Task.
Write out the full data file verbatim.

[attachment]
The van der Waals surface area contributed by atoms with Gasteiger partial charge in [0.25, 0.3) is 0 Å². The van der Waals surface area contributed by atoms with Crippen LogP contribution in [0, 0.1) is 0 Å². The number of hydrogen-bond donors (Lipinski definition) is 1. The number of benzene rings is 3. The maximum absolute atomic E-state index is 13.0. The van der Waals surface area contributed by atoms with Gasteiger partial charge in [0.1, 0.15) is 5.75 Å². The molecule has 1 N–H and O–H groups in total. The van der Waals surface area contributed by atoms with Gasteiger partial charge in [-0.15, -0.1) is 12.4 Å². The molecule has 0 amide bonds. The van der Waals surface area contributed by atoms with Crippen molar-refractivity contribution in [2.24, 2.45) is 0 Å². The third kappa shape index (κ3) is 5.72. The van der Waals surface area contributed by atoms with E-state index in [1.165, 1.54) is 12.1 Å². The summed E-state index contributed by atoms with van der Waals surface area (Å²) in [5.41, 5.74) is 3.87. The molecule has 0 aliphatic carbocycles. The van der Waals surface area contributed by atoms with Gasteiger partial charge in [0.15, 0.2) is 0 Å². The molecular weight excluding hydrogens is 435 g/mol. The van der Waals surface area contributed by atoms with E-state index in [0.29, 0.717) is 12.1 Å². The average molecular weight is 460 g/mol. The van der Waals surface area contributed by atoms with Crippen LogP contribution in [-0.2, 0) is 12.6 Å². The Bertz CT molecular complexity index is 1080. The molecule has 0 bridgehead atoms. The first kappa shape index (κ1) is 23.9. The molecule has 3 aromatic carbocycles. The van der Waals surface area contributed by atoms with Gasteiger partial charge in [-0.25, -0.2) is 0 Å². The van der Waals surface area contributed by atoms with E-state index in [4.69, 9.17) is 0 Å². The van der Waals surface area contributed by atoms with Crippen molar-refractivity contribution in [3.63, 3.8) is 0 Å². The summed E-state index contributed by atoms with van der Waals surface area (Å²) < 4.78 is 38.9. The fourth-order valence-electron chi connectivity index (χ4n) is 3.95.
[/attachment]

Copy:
The van der Waals surface area contributed by atoms with Gasteiger partial charge in [0.25, 0.3) is 0 Å². The van der Waals surface area contributed by atoms with Crippen LogP contribution in [0, 0.1) is 0 Å². The number of hydrogen-bond donors (Lipinski definition) is 1. The number of benzene rings is 3. The maximum absolute atomic E-state index is 13.0. The van der Waals surface area contributed by atoms with Gasteiger partial charge in [0.1, 0.15) is 5.75 Å². The molecule has 1 N–H and O–H groups in total. The van der Waals surface area contributed by atoms with Gasteiger partial charge in [-0.15, -0.1) is 12.4 Å². The molecule has 0 amide bonds. The van der Waals surface area contributed by atoms with Crippen molar-refractivity contribution in [2.24, 2.45) is 0 Å². The third kappa shape index (κ3) is 5.72. The van der Waals surface area contributed by atoms with E-state index in [1.165, 1.54) is 12.1 Å². The summed E-state index contributed by atoms with van der Waals surface area (Å²) in [5.41, 5.74) is 3.87. The molecule has 0 aliphatic carbocycles. The van der Waals surface area contributed by atoms with Gasteiger partial charge in [0.15, 0.2) is 0 Å². The molecular weight excluding hydrogens is 435 g/mol. The van der Waals surface area contributed by atoms with E-state index in [0.29, 0.717) is 12.1 Å². The average molecular weight is 460 g/mol. The van der Waals surface area contributed by atoms with Crippen LogP contribution in [-0.2, 0) is 12.6 Å². The Bertz CT molecular complexity index is 1080. The molecule has 0 bridgehead atoms. The first kappa shape index (κ1) is 23.9. The molecule has 3 aromatic carbocycles. The van der Waals surface area contributed by atoms with Gasteiger partial charge in [-0.25, -0.2) is 0 Å². The van der Waals surface area contributed by atoms with E-state index in [4.69, 9.17) is 0 Å². The van der Waals surface area contributed by atoms with Crippen molar-refractivity contribution in [3.63, 3.8) is 0 Å². The summed E-state index contributed by atoms with van der Waals surface area (Å²) < 4.78 is 38.9. The fourth-order valence-electron chi connectivity index (χ4n) is 3.95.